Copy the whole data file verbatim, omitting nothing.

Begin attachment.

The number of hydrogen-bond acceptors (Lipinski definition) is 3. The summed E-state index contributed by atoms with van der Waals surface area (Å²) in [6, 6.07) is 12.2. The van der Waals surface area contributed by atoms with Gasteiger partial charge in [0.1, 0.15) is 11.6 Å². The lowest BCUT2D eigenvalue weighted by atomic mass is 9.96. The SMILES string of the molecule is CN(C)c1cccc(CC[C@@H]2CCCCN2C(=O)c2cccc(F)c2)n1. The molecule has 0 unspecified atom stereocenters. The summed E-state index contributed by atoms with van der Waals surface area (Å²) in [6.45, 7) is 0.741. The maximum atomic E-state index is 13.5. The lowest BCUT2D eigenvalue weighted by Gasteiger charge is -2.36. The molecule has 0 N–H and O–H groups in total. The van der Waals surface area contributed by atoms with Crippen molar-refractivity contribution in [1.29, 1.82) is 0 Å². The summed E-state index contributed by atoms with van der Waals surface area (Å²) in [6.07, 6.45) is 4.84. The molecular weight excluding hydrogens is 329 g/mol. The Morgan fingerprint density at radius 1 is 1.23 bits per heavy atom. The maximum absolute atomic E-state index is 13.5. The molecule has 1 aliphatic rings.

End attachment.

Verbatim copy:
The number of hydrogen-bond acceptors (Lipinski definition) is 3. The summed E-state index contributed by atoms with van der Waals surface area (Å²) in [6, 6.07) is 12.2. The van der Waals surface area contributed by atoms with Gasteiger partial charge in [0.1, 0.15) is 11.6 Å². The lowest BCUT2D eigenvalue weighted by atomic mass is 9.96. The SMILES string of the molecule is CN(C)c1cccc(CC[C@@H]2CCCCN2C(=O)c2cccc(F)c2)n1. The molecule has 0 unspecified atom stereocenters. The summed E-state index contributed by atoms with van der Waals surface area (Å²) in [6.45, 7) is 0.741. The maximum atomic E-state index is 13.5. The lowest BCUT2D eigenvalue weighted by Gasteiger charge is -2.36. The molecule has 0 N–H and O–H groups in total. The van der Waals surface area contributed by atoms with Crippen molar-refractivity contribution in [1.29, 1.82) is 0 Å². The summed E-state index contributed by atoms with van der Waals surface area (Å²) in [6.07, 6.45) is 4.84. The molecular weight excluding hydrogens is 329 g/mol. The Morgan fingerprint density at radius 1 is 1.23 bits per heavy atom. The maximum absolute atomic E-state index is 13.5. The molecule has 1 aliphatic rings.